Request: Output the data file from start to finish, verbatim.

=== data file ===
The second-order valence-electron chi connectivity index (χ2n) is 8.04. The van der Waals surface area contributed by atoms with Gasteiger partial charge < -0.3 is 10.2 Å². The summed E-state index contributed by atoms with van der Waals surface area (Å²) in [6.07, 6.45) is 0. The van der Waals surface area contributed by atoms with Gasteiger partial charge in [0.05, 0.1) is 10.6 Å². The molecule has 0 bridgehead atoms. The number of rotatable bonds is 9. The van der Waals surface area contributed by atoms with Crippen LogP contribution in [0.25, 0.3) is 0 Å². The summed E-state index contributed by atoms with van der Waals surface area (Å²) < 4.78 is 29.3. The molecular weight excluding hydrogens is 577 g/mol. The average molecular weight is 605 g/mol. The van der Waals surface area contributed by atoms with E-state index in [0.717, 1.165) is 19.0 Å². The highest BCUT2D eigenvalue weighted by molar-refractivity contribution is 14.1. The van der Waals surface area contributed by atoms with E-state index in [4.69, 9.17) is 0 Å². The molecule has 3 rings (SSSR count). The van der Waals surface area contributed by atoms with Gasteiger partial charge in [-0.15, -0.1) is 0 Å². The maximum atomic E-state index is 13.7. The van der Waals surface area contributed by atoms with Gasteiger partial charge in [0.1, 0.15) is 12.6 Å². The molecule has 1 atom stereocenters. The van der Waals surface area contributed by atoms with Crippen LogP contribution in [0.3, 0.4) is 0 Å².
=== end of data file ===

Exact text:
The second-order valence-electron chi connectivity index (χ2n) is 8.04. The van der Waals surface area contributed by atoms with Gasteiger partial charge < -0.3 is 10.2 Å². The summed E-state index contributed by atoms with van der Waals surface area (Å²) in [6.07, 6.45) is 0. The van der Waals surface area contributed by atoms with Gasteiger partial charge in [0.05, 0.1) is 10.6 Å². The molecule has 0 bridgehead atoms. The number of rotatable bonds is 9. The van der Waals surface area contributed by atoms with Crippen LogP contribution in [0.25, 0.3) is 0 Å². The summed E-state index contributed by atoms with van der Waals surface area (Å²) < 4.78 is 29.3. The molecular weight excluding hydrogens is 577 g/mol. The average molecular weight is 605 g/mol. The van der Waals surface area contributed by atoms with E-state index in [0.717, 1.165) is 19.0 Å². The highest BCUT2D eigenvalue weighted by molar-refractivity contribution is 14.1. The van der Waals surface area contributed by atoms with E-state index in [4.69, 9.17) is 0 Å². The molecule has 3 rings (SSSR count). The van der Waals surface area contributed by atoms with Gasteiger partial charge in [-0.15, -0.1) is 0 Å². The maximum atomic E-state index is 13.7. The van der Waals surface area contributed by atoms with Gasteiger partial charge in [0.1, 0.15) is 12.6 Å². The molecule has 1 atom stereocenters. The van der Waals surface area contributed by atoms with Crippen LogP contribution in [0.3, 0.4) is 0 Å².